I have many other samples I can show, but these are a start. I listen to lots of Australian rock music, which tends to feature a distinctive style of rock percussion, which can show weaknesses in various codecs, particularly if you need to transcode... I only have limited web space so check these out first, and then I can place some more up. smile.gif

Examples include various tracks from INXS - The Swing, including the title track itself and Original Sin.
Midnight Oil - The Power and the Passion (drum solo) off the album 10,9,8,...,2,1.
The Models - I hear the motion. (Has very basic drum machine line initially, but it also has naturally played hihat through out which often gets lost/smeared) B)

I look forward to hearing any comments regarding these samples and anyones findings with regards to how various codecs suit/don't suit transcoding.

Den.


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KikeG
post Jun 12 2003, 15:33
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Doesn't 132 Kbps ATRAC3, trash quality on difficult samples, by itself?
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den
post Jun 12 2003, 16:04
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Off topic, but here goes...

QUOTE
Posted on Jun 12 2003 - 06:33 AM
--------------------------------------------------------------------------------
Doesn't 132 Kbps ATRAC3, trash quality on difficult samples, by itself?


Yup, but it is as high as you can go with Minidisc if you wish to use the direct transfer (NetMD) at 32x from your PC. The software actually has a SP mode which is 292 kbits (normal Minidisc bitrate), but if you dive into the software, it actually rips and encodes at 132 kbit, archives this on your HD for transfers, and then transcodes it to SP (292 kbit) when you select it to transfer. blink.gif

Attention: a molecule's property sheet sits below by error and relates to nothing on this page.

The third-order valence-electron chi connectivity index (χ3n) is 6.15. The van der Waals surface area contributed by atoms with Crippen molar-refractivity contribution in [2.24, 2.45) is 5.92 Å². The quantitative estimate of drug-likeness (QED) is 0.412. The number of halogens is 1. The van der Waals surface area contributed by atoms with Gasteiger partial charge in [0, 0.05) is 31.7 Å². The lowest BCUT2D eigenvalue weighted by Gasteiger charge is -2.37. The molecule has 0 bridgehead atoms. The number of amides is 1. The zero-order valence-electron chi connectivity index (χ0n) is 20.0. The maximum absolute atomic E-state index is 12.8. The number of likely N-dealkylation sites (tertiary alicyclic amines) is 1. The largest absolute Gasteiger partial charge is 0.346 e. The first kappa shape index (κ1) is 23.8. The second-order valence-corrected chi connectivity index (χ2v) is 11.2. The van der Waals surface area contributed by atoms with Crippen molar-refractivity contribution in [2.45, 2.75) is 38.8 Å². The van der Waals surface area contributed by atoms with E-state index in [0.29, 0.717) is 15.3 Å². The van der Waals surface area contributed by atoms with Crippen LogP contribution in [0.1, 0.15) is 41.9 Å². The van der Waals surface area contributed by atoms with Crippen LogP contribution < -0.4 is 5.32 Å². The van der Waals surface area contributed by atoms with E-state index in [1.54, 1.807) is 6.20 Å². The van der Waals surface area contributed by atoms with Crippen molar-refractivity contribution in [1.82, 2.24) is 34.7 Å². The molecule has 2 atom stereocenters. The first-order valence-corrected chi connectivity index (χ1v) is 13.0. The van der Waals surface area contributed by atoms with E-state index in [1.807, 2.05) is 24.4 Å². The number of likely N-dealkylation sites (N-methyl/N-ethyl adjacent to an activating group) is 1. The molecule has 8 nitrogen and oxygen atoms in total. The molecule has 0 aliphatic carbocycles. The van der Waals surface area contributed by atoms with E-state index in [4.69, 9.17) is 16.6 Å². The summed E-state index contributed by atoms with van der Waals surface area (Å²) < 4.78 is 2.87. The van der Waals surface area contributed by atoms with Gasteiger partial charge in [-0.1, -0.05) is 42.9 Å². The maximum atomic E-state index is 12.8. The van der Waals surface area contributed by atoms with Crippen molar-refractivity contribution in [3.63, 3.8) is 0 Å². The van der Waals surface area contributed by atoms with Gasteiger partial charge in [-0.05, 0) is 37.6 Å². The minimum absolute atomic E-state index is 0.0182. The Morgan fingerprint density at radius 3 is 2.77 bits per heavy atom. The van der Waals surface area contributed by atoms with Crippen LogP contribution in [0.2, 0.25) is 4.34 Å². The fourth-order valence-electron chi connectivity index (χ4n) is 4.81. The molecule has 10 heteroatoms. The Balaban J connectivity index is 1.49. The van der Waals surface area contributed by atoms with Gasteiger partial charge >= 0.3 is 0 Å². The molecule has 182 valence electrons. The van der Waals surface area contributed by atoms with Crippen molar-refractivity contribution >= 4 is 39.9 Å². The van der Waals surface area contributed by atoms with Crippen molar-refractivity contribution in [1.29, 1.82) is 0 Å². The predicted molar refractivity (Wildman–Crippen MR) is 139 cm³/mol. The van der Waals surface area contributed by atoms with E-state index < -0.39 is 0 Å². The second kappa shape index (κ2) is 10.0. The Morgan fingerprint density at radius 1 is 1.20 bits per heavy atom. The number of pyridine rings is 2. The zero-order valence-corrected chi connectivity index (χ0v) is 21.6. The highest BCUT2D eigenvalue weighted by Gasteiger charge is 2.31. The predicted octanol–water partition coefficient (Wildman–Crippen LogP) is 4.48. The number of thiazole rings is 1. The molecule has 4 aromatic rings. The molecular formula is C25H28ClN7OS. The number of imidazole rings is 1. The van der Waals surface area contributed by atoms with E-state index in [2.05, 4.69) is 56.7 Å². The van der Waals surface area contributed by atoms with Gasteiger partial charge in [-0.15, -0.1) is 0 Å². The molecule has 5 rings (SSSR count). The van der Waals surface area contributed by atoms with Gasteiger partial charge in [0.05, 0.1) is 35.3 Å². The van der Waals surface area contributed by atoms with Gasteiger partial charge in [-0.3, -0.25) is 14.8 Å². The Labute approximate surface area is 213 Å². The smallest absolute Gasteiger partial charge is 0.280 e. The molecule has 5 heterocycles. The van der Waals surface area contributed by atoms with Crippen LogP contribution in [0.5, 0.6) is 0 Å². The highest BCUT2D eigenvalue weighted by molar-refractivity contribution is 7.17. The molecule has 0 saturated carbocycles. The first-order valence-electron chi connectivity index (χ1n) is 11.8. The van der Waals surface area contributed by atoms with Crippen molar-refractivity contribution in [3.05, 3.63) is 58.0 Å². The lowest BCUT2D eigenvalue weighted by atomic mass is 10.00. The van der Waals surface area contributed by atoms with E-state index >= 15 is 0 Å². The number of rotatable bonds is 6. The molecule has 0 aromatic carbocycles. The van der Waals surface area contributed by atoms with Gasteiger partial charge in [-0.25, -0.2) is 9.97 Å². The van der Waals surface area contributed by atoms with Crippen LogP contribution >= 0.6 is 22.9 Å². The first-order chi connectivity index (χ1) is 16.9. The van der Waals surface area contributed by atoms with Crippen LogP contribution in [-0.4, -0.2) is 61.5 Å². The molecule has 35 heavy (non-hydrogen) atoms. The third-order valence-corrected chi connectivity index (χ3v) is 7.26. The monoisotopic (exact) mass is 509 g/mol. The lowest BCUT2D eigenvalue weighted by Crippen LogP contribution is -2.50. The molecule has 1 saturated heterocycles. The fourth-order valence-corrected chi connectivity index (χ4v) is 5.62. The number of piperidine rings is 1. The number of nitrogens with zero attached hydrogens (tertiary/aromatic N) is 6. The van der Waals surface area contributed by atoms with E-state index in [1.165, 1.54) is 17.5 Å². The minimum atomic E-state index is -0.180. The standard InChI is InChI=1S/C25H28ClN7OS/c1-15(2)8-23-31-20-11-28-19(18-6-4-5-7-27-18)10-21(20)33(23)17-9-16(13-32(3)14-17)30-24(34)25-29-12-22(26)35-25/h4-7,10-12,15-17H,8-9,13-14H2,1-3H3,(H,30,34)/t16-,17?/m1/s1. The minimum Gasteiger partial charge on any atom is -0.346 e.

Sony's design reasoning for this has continued to be one of the most debated and slammed topics on various Minidisc boards. Perhaps they thought they were saving disk space? huh.gif

Anyway, I personally find ATRAC3 (LP2) at 132 kbit a reasonable compromise for portable music. It allows the high speed transfers, and provides 2 hours 40 minutes per disk. In real world portable style listening it sounds very good on the whole through street style head phones, and to my ears is superior to mp3 and vorbis at 128 kbits, but I'm not so sure about AAC. It consistently has less pre-echo than LAME and Vorbis with the stuff I listen to. I would liken it to somewhere around LAME @ 160 kbits with my music.

ATRAC3 LP4 at 66 kbit is another story. :x Don't go there...

Some time in the future, I plan to invest in a sound card (probably USB) with digital out that I can use from my home PC or laptop, and record in ATRAC-R (292 kbit) in real time ex foobar. B) I tried some as an analogue recording, and it was very good if I ignored the slight hum from using crappy cables...

Den.


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Den
My blog - http://www.iinet.net.au/~den
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bubka
post Jul 2 2003, 13:53
Post #25





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thats funny, i had trouble with ogg vorbis on this album, i wonder what it is?


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Chaintech AV-710